It’s been a while. I’ve been a seven and a half hour plane ride from home for the past two months and though I’ve been back for two weeks, it doesn’t yet feel normal. I did some writing while I was away, but I was an idiot and forgot my password so I couldn’t post any updates. But now I’m back, and the next series are travel logs from my time in London and beyond. Enjoy!
I promised prose, and now it is here. It is far from complete; I have been through several drafts. I have had many conversations about what I want to accomplish and how I might going about doing it, and I have been reflecting on writing as a process. As much as I love editing other’s works, I have always shied away from editing my own pieces. But as I have been working on this, I have been learning that editing is absolutely necessary. Rather, maybe it’s editing that makes writing what it is even more than the original ideas that instigated it. The more I work on this piece, the more I realize there is so much more to be done. Writing has become an exhausting process, but I can’t help myself. It must be done, it must be begun and edited and reworked until I am nearly sick of it. But then, perhaps, if I’m lucky, it might be something. Something that I am proud of and is maybe nearly whole. If you have any reflections on the writing process in general, or on this piece “Ezra,” lend me your thoughts! I can take all the advice I can get.
Yes, I am still writing. Not frequently, but I’m trying to get back into the swing of it. Because, someday, I will publish a book of poetry. This is something I dream of doing, and I know that dreams will not come true unless I am an active participant in making them happen.
So I’m taking some new ideas, and writing; I’m taking some old ideas, and reworking them. The latter is what I have done with “You”, which is a reworking of “Live and Love”. At the moment, I am leaving the original poem up for all to see, because I find that the juxtaposition of the two is a quite intriguing view into the creative process. Eventually, I’ll likely take it down. Out with the old and in with the new! I hope that in the coming weeks I’ll have a lot of new ideas springing up and be inspired to write… Until then, happy reading!
Recently I’ve come to notice that my poetry subject and style comes and goes in waves. I’ve recently been shying away from the darker, coarser scene and begun to write in a more melodic, romantic style.
Personally, I find this both a hindrance and an inspiration, but I suppose that goes for everything else too, and not just this poetical instance.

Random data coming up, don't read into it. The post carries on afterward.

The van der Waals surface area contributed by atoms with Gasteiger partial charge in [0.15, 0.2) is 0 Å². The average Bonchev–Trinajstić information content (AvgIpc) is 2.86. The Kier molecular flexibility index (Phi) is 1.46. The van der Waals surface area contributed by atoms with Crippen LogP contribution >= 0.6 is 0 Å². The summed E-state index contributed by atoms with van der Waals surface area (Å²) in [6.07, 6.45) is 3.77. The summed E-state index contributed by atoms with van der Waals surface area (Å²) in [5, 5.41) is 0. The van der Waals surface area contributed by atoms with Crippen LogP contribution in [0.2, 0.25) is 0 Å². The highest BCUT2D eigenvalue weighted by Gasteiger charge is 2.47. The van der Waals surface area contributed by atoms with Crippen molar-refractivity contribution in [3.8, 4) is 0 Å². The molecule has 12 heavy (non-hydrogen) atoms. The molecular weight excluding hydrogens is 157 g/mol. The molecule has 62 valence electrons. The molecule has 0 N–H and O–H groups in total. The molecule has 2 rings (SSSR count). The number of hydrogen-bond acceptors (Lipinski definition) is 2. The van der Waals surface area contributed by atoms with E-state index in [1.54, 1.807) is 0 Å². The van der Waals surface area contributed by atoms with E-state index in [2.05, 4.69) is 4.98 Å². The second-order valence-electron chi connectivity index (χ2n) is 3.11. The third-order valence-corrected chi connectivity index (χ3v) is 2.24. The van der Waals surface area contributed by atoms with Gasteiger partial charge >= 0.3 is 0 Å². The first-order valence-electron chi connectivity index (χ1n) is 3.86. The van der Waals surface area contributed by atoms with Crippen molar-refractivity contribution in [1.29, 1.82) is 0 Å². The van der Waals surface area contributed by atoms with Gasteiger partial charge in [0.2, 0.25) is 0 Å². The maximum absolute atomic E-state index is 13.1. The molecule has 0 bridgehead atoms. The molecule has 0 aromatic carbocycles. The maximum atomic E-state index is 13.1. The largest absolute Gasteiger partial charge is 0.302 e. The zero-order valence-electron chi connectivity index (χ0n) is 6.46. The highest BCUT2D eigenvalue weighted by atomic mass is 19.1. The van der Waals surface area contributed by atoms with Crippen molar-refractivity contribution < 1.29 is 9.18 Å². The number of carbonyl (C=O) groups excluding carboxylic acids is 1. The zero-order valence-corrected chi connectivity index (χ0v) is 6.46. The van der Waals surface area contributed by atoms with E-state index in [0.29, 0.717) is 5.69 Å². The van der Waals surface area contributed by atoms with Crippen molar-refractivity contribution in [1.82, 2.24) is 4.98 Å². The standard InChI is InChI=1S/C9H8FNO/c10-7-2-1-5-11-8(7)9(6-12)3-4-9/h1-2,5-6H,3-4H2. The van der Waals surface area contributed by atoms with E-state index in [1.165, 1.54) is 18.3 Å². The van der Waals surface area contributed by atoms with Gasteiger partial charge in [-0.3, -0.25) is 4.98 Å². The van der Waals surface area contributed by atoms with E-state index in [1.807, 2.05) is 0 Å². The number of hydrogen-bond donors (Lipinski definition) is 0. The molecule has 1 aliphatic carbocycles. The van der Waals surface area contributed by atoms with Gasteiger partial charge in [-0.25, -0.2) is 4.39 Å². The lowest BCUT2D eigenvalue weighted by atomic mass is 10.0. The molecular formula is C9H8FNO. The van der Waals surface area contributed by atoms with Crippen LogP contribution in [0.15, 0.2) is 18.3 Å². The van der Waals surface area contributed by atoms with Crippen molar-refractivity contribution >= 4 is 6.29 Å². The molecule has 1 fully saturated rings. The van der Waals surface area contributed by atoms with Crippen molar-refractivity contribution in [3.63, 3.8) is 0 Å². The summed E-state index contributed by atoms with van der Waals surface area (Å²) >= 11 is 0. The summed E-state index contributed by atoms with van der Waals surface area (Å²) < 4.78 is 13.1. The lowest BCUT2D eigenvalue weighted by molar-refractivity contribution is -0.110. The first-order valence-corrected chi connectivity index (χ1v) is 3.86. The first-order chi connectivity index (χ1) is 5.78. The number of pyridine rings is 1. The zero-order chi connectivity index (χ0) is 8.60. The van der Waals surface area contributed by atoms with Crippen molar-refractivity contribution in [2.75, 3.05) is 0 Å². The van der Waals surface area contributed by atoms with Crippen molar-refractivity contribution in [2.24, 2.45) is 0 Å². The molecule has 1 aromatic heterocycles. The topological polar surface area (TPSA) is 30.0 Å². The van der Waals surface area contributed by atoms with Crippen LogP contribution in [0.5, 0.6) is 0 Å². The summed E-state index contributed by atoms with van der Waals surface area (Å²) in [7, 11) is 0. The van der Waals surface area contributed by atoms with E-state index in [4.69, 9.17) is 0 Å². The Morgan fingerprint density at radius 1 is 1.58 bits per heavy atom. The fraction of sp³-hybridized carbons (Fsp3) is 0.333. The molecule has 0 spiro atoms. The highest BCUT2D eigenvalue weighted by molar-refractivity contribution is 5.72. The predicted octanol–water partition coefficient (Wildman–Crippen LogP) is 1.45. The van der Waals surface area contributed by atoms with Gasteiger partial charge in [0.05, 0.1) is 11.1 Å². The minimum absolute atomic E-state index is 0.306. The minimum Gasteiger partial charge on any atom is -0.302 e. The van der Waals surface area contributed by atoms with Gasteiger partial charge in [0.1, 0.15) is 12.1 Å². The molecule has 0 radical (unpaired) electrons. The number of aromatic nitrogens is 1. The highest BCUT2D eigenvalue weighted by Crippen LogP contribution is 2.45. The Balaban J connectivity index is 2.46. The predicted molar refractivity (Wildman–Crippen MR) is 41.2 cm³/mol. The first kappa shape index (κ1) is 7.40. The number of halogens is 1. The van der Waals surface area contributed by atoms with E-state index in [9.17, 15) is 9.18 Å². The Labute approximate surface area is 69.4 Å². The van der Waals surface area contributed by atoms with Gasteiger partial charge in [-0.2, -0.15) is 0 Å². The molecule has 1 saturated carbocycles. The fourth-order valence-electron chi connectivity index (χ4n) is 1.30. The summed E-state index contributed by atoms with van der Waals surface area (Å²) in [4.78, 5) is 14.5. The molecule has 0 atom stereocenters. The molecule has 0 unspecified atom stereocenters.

Anyhow, concerning my newest poem: It has no title, which is very unusual for me. It being nameless is not intentional, but for now I am at a loss to describe this whole poem in just a few words. Other than that the only other thing I might add, another thing which is also somewhat unusual, is that this poem has had very limited editing. Normally I write and rewrite and rewrite and rewrite till I’m so sick of what I’ve written that I nearly give up, but this one was nice to me, a rare phenomenon which I’d love to occur more often.
This poem was inspired, as many of my writings are, by a dream, so beware of strange people and ideas…
Scene:In the midst of my own chaotic, self-induced, mental apocolypse, in a raging world which thankfully does not actually exsist.
Event: a little girl comes out of the crowd and, noticing the tears streaming down my face, walks to me and takes my hand. Pulling me out of the horrors, she hugs me with all her might, consoling me for things she couldn’t possibly understand.
…I find it so incredible how roles reverse; I should be the one who picks up a child like this when she falls and scrapes her knees, who wipes away her pint-sized tears. But here she is, wise far beyond her years, and it makes me slightly embarrrassed that I could not be comforted by anyone but her. Occasionally, motherly-type affections confuse me, but nontheless I awoke with an understanding that adults do not just depend on adults, or even that children depend solely on adults, or any combination of people; we all need each other, all ages, all sorts. How can we know who we are if we don’t readily see who were were and what we will become?
And by the way, this is in a lose form of a villanelle, I love villanelles, but it’s really not a subject matter for any strict form of poetry.